In Romans 1, it says the world forgot how to give thanks and how to worship God, so God gave them over to their depraved minds. But when people see the holiness of worship, people are drawn to it. We’re all created to worship Him in the fullness of spirit, soul, and body. People want that, they want the Lord in the fullness.
CS: That’s so beautiful. I’m imagining how incredible to meet Jesus that way. To meet Jesus by watching someone commune with Him in movement. What a conversation starter for someone to see union with Him!
As we move and dance and worship him we’re becoming one. There’s a strengthening that happens in my spirit because I’m worshipping God. My focus is so on him, when people approach me, they’re not getting my flesh. They’re getting the Lord.
In Europe, dancing with tRed (ministering percussive dance group) we would dance in all kinds of public spaces. One such time in Paris, we started to dance, and young Muslim kids came right up to me. Children are so attracted to movement. I wasn’t necessarily thinking “I’m going to minister to these kids right now,” I just started to teach them a little dance class outside. And the mothers got excited. It made me think: We need dancing missionaries all over the world. It was authentic friendship-evangelism— uncontrived. I was just enjoying dancing and sharing with them.
CS: What a picture of the gospel. You are literally including others into your conversation-dance-communion with the Lord. How long have you been dancing out this conversation? And when did you discover there’s dialogue in your dance with the Lord?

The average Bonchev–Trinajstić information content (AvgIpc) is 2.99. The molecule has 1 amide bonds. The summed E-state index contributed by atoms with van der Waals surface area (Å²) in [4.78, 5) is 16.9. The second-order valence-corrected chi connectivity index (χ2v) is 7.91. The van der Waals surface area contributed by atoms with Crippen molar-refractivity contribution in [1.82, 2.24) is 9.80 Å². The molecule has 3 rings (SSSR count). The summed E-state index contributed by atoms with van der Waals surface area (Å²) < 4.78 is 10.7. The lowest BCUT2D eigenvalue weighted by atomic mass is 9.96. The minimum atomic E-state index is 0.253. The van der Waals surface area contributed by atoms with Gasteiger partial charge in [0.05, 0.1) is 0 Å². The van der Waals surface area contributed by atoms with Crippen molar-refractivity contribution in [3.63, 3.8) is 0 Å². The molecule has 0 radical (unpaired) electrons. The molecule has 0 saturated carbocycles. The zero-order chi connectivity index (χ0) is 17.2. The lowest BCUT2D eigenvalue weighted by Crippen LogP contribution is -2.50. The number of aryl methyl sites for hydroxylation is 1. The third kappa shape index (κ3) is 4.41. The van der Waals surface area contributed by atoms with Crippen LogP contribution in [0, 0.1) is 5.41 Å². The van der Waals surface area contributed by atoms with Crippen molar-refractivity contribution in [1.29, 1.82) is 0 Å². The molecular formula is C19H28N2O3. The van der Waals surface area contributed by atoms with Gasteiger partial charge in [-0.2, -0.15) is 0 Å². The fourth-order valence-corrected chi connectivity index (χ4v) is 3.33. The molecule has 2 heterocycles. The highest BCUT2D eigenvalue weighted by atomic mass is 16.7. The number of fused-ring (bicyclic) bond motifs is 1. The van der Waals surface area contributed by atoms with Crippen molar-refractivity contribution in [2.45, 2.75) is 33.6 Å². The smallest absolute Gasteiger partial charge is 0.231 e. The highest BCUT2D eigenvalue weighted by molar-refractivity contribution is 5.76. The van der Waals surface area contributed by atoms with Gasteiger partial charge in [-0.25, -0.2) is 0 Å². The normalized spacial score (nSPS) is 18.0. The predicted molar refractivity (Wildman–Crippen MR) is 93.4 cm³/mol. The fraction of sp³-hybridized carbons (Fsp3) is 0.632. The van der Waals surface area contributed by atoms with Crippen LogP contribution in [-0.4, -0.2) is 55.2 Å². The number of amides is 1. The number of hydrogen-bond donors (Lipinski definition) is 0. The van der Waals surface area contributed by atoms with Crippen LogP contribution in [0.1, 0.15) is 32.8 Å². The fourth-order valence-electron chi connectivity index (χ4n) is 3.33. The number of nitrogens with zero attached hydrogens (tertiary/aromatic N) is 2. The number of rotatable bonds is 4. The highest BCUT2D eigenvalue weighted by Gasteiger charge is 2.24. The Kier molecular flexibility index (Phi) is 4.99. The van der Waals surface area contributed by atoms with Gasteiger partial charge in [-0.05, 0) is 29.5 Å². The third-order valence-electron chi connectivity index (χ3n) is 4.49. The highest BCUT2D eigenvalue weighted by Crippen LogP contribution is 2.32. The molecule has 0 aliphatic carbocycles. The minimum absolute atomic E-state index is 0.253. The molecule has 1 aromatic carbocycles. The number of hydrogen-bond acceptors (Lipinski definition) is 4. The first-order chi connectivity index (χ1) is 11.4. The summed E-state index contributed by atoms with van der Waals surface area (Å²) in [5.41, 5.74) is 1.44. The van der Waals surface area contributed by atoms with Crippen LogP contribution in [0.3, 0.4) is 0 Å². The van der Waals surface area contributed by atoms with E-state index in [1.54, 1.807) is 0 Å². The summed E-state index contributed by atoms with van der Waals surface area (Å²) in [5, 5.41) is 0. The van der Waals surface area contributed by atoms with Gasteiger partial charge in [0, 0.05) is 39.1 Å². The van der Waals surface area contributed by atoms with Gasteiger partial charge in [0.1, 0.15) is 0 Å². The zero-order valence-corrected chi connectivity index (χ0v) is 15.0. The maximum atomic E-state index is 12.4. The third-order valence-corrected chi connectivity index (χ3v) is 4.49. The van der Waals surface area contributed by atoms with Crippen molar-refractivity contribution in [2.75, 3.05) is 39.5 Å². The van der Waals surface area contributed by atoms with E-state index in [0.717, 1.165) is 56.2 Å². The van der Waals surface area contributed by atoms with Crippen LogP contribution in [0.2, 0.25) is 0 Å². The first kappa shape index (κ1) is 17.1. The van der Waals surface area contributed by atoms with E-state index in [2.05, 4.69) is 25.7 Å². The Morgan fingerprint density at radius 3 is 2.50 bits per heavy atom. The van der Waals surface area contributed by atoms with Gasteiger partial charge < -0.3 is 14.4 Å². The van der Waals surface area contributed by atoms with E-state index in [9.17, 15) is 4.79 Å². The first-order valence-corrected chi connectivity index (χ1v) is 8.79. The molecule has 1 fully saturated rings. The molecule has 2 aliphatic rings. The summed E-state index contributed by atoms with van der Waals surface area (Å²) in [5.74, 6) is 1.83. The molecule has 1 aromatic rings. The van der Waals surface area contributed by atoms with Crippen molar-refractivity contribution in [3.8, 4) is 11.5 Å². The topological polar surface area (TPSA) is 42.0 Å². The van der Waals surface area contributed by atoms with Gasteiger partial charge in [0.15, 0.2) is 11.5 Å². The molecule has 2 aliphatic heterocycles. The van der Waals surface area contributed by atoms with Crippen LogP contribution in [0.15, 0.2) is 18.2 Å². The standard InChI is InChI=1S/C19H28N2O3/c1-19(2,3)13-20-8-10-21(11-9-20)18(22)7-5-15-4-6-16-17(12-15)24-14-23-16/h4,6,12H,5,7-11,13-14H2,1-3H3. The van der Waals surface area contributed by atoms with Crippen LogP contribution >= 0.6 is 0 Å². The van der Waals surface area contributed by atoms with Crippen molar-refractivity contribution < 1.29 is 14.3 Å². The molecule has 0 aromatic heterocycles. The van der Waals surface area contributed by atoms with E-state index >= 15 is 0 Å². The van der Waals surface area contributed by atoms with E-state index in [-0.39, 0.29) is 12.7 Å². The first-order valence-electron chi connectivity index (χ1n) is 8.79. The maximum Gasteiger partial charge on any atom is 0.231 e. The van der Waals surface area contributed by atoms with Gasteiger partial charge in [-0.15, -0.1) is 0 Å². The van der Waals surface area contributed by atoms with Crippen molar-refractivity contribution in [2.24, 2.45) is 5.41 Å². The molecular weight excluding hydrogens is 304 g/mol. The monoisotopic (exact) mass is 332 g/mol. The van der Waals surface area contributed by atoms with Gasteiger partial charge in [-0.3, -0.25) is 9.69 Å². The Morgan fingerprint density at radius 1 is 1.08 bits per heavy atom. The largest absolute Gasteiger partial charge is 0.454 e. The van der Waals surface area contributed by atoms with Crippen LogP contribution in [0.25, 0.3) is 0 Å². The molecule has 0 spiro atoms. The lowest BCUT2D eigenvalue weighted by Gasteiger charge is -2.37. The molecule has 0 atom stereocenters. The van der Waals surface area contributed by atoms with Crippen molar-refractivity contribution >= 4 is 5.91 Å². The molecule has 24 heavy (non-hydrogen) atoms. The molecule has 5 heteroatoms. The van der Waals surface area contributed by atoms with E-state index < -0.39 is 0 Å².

For most of my life, I’ve known Jesus and danced with various dance ministries. But in 2005, I did a pas de deux (dance duet between a man and woman) about Mary at Jesus’s feet. He represented Jesus and I represented Mary, and through that piece, the Lord broke me. He showed me how to go to the deeper places in Him as I prepared for the piece.
In preparation, I asked Him, “What was it like for Mary to sit at your feet? What were you saying to her? How did she respond? What does it mean to be Mary?”
Something clicked in me when I allowed myself to go to that deep place in God. When I danced the piece for this women’s conference, all the women wept, and they told me it was “prophetic.” I didn’t know what that meant. And they told me “prophetic” means: “God speaks. God speaks through your dance.”
God speaks prophetically through the spontaneous dance and the prepared choreographed piece. That experience sent me on a journey, asking Holy Spirit, “Ok, how else can you use dance? For salvation? Healing? How can I partner with you as a Mary in movement? Through this gift and passion you’ve given me, how can I use it with you?”
Lara has ministered before thousands and continues to minister as a dance teacher with tRed, Exult Dance, and Easter Seals Greater Houston, an organization serving Houston and surrounding counties ensuring that Veterans, and children, and adults with disabilities can live, work, learn and play in our community.
Learn more about Lara Lanphier’s work here.